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Toward a Food Hub in North-Central Minnesota: Reframing the Conversation, Examining a Hub’s Regional Economic Effects.

Cureton, Colin.

The report investigates the economic development potential of new local food infrastructure for a five-county region in North-Central Minnesota. This highly rural region is older and poorer relative to the state average, with over one-third of residents living in a food desert. Solutions are needed that both increase the accessibility of healthy produce and generate regional economic growth. The region is at a tipping point of a more robust local food system, but additional infrastructure is needed. How can local actors best expand local food infrastructure, and what would the economic impact of this new infrastructure be?

This research occurs within the context of growing national demand for local food that surged to $7 billion in 2011. Though most small farms rely on direct-to-consumer marketing channels (i.e. road-side stands, farmers markets,, etc.), most local food sales overall occur through intermediated channels such as sales to local retail, restaurants, institutions, and regional distribution outlets. Despite this rapid growth, two structural impediments to the growth of local foods include challenges faced by “Agriculture in the Middle” as well as a lack of necessary infrastructure.

Innovative infrastructure models broadly known as food hubs are emerging to meet these challenges. The USDA’s Agricultural Marketing Service defines a food hub as, “A business or organization that actively manages the aggregation, distribution, and marketing of source-identified food products primarily from local and regional producers to strengthen their ability to satisfy wholesale, retail, and institutional demand.” USDA has identified over 150 food hubs around the country. On average hubs employ 12 people (7 FT, 5 PT) and generate $1 million in annual sales. These food hubs are situated within emerging supply chains that are more aptly described as “value chains.” Value chains emphasize a commitment to long-term relationships, coordination (rather than vertical integration or interchangeability) amongst growers and buyers, and often times a commitment to social & environmental ends in addition to economic profitability.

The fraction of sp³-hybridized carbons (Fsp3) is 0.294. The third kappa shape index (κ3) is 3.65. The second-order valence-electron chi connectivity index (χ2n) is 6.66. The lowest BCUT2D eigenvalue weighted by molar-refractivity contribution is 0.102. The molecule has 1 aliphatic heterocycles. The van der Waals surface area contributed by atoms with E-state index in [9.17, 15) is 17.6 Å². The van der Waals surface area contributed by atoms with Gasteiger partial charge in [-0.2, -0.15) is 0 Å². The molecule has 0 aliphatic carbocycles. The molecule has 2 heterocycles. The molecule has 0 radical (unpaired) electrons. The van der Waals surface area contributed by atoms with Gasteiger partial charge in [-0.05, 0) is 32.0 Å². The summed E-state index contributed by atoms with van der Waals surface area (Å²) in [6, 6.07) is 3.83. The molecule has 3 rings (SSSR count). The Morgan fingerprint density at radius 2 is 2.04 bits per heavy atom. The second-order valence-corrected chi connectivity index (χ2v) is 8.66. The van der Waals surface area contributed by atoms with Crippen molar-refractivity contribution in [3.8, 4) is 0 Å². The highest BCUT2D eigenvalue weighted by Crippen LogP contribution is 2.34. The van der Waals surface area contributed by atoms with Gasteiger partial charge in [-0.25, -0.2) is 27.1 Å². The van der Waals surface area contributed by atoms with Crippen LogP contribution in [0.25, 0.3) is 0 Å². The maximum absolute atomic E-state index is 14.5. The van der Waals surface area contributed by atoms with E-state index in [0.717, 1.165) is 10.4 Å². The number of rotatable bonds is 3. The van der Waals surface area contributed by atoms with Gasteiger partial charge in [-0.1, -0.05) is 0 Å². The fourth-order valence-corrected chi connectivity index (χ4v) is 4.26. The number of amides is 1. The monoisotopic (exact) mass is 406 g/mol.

This North-Central MN region is used as a case study to examine the regional economic effects of a proposed local food hub. The responses from two recent local food surveys suggest that between 289 and 868 acres in the region are available for the hub, or a total of nearly 900,000 lbs. of produce. This could generate $2.2-$6.5 million in local food sales, which could in turn create a $6-$16 million multiplier effect. In addition to the direct hub employment, an additional 45-145 on-farm and off-farm jobs could be created. These estimates exclude large farms in the region and are thus conservative. Other key results are growers’’ interest in processing facilities and a hub’s that focuses on connecting to new buyers.

The report ends with recommendations for how local food advocates can strategically move forward the creation of a food hub in the region. These include shifting the conversation to food hubs, focusing on coordination, planning for a decentralized hub, and identifying a legal structure & core partners.

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Prepared in partnership with Region Five Development Commission by the Community Assistantship Program (CAP), which is administered by the Center for Urban and Regional Affairs (CURA) at the University of Minnesota.
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